On the surface, Digital Mobile Radio (DMR) appears complicated, and of course I would say that... I use it everyday. Yes, learning a new technology can be rough, especially if you don't use it everyday. So, I'll start with the basics and build on them. During this technical presentation, I will do my best to stay away from manufacturer-proprietary features. We will need to build some terminology, so be ready for a ton of new terms.
In an analog world, channels are allocated in such a way that a transmitted signal uses the entire spectrum available for each channel, currently 25 kHz for the amateur band. To convert analog audio (your voice) into either an AM or FM signal, a radio transmitter modulates a carrier (a radio signal) much the same way that grooves are cut into wax records when recording live audio, where subtle changes in the noise captured by a microphone are translated into groves on the wax disc. A radio receiver demodulates the audio signal from the radio channel much like a record player, where the subtle changes of the record’s groove while it spins underneath the needle are translated back to audio. In both cases, the goal is to convey information in the form of audible tones, usually voice. Practically speaking, with today's conventional analog radio transceivers, an audio transmission occupies the entire radio channel bandwidth. Ideally, only one transmitter is ever active on the channel at any one time, and any number of receivers may be able to detect and demodulate that one transmission (as long as they are close enough for the signal to be heard properly).
DMR offers the ability to add a second, simultaneous talk path to that same channel spectrum normally used by conventional radios, along with throwing in a bunch of cool features to boot.
What is DMR?
Digital Mobile Radio (DMR) is a commercial grade, globally accepted, non-proprietary, digitally modulated RF mode, that implements manufacturer agnostic standardized features, using Time Division Multiple Access (TDMA) technology, to make efficient use of the RF spectrum, developed by the DMR Association and ratified by the European Telecommunications Standards Institute (ETSI). It converts your analog voice into a data and then sends it as a stream of ‘ones-and-zeroes’ via an AMBE II++ vocoder that is sent in the form of packets using TDMA technology (don’t worry… we’ll talk more about TDMA and packets a little bit later).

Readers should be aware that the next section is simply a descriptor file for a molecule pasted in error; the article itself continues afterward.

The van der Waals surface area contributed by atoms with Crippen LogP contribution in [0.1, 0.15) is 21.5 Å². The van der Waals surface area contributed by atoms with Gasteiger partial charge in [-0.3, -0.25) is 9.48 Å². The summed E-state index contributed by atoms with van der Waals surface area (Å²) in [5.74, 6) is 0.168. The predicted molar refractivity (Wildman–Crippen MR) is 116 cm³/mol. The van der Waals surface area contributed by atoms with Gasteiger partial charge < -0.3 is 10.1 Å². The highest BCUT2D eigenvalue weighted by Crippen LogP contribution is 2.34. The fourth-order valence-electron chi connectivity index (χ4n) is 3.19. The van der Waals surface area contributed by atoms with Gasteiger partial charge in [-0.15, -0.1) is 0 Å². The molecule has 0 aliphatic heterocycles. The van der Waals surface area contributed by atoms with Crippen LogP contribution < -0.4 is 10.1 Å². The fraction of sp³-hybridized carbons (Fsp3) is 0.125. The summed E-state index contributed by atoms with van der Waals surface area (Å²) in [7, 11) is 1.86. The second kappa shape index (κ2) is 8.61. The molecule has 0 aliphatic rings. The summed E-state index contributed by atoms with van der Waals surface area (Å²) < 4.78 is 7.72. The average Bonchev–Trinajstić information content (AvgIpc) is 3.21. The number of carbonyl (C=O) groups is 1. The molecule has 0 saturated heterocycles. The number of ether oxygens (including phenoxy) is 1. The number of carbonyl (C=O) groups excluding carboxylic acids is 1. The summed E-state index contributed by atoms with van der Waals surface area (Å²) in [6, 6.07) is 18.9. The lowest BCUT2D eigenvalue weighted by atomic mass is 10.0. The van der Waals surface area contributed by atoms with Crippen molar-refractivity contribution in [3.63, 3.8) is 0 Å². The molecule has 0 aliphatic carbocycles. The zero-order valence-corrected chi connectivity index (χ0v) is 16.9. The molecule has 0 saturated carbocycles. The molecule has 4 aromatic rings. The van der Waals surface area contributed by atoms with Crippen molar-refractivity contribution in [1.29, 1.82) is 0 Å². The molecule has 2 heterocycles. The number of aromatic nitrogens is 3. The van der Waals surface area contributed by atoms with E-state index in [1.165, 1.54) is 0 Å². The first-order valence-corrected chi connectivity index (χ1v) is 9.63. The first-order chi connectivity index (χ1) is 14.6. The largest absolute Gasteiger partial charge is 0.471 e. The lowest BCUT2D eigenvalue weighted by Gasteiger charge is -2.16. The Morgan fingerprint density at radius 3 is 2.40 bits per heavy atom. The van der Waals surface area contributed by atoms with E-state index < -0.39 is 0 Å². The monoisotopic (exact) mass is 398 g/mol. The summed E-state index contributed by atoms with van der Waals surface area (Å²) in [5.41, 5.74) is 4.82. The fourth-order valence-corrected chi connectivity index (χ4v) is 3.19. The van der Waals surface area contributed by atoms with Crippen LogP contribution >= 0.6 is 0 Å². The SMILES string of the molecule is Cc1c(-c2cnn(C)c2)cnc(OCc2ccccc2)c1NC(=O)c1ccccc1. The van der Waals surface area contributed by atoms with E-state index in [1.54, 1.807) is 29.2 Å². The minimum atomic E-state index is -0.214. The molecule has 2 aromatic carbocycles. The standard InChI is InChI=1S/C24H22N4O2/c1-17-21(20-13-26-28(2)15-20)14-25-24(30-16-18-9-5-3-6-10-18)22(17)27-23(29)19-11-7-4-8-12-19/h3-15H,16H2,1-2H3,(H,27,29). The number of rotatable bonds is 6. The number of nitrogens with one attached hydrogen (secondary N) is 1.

Those published DMR standards are followed by various manufacturers who build their own brands of digital communications equipment that are able to interoperate with any other standards-compliant equipment. Interestingly, not all of the features are included in the DMR standard. This means that some features available from certain manufacturers are NOT actually ‘...standardized.’ We will talk about some non-standard features in future chapters.
Since DMR is the transmission of digital information over radio, it is able to send any kind of data payload that the ETSI standards will allow. The data rate is fast enough that it supports streaming voice information, along with data based services like caller ID, GPS, text messaging and others.
DMR relies on a technology called ‘Time Division Multiple Access’ (TDMA). I commonly define TDMA as: TDMA allows for more than one user to access a given resource based on a division of time of that resource. The DMR TDMA standard was built around ‘narrow’ bandwidths, with RF channels 12.5 kHz wide, with the channel divided into 2 timeslots along with the implementation of Forward Error Correction to ensure the data stream is passed correctly.